Usdaw renews its call for a New Deal for Workers and urges the Government to:
Paddy Lillis – Usdaw General Secretary says:
- Improve Statutory Sick Pay (SSP) so it reflects average pay, rather than the current £96.35 per week.
- Pay SSP to low paid workers – those earning below the lower earnings limit of £120 per week currently do not qualify for SSP.
- Commit to paying SSP from day one of absence for all absences, removing any reference to three waiting days.
“Usdaw has long called for significant improvements to SSP. The Coronavirus crisis has highlighted that SSP is too low, meaning that workers are plunged into poverty or forced to attend work whilst ill. The current situation, whereby workers cannot afford to self-isolate is hampering our efforts to defeat this appalling virus.
“Statutory sick pay is simply not enough to survive on and workers earning less than £120 per week aren’t entitled to any statutory sick pay at all. People who are ill shouldn’t be worrying about their finances, and they shouldn’t be forced into work due to worries about paying their bills. Sick pay needs to be paid from day one, at an individual’s normal rate of pay, and it should be paid to all workers.
“Millions of low-paid workers have provided essential services to help ensure the country is fed, healthy and safe throughout the Coronavirus pandemic. Usdaw members employed in supermarkets, the food supply chain, pharmaceutical distribution and the funeral industry welcomed their key worker status, but that respect and appreciation must not fade into the background when this national crisis passes.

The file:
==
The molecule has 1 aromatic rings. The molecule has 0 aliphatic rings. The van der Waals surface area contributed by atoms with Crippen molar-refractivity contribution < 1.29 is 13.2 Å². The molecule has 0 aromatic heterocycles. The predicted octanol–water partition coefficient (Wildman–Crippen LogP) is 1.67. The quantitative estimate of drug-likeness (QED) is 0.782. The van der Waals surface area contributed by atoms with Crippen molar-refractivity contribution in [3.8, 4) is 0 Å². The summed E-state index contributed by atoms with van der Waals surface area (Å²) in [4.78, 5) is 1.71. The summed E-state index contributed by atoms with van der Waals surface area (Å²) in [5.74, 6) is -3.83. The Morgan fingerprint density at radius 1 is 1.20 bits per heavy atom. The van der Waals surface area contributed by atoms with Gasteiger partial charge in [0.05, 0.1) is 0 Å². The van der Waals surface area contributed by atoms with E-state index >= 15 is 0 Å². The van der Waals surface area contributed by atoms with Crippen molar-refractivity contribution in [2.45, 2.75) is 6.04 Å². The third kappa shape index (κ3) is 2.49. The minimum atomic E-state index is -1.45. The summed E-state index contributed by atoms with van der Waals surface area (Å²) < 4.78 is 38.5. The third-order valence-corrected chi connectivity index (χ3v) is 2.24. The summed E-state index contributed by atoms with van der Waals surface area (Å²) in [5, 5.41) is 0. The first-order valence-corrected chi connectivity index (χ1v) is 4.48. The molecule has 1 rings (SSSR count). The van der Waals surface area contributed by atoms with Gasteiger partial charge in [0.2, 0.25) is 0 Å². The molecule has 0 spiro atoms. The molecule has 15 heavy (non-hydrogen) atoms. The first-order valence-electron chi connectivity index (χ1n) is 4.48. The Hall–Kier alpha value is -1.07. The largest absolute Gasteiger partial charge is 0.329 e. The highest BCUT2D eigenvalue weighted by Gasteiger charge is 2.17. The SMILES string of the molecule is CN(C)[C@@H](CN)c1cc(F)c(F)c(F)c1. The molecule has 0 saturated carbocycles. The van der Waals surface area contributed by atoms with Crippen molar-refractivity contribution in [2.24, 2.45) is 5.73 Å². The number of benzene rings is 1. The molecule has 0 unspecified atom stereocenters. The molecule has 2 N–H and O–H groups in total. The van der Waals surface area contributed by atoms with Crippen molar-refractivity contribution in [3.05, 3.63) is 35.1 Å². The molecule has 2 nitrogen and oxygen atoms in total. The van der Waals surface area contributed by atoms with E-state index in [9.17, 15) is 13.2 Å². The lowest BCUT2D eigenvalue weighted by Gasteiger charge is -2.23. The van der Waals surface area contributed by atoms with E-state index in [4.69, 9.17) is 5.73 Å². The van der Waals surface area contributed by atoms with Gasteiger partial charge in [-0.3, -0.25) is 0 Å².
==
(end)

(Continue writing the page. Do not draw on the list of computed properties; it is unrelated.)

“There must be lasting and fundamental change to the way society views all workers. We need a New Deal for Workers: a minimum wage of at least £10 per hour, an end to insecure employment, respect for shopworkers and action to ensure that retail jobs are no longer underpaid and undervalued.”
Usdaw’s New Deal for Workers calls for:
Notes for editors:
Usdaw (Union of Shop, Distributive and Allied Workers)
- £10 minimum wage for all workers, ending rip-off youth rates and providing a living wage.
- Minimum contract of 16 hours per week, for everyone who wants it, that reflects normal hours worked and a ban on zero-hour contracts.
- Better sick pay for all workers, from day one, at average earnings.
- Protection at work – respect for shopworkers, abuse is not a part of the job.
- A proper social security system, Universal Credit does not provide a safety net.
- Job security, with day one employment rights for unfair dismissal and redundancy.
- Fair treatment and equality for all workers, including equal pay.
- A voice at work, stop rogue employers refusing to engage with trade unions.
is the UK's fifth biggest trade union with over 400,000 members. Membership has increased by more than one-third over the last couple of decades. Most Usdaw members work in the retail sector, but the union also has many members in transport, distribution, food manufacturing, chemicals and other trades.
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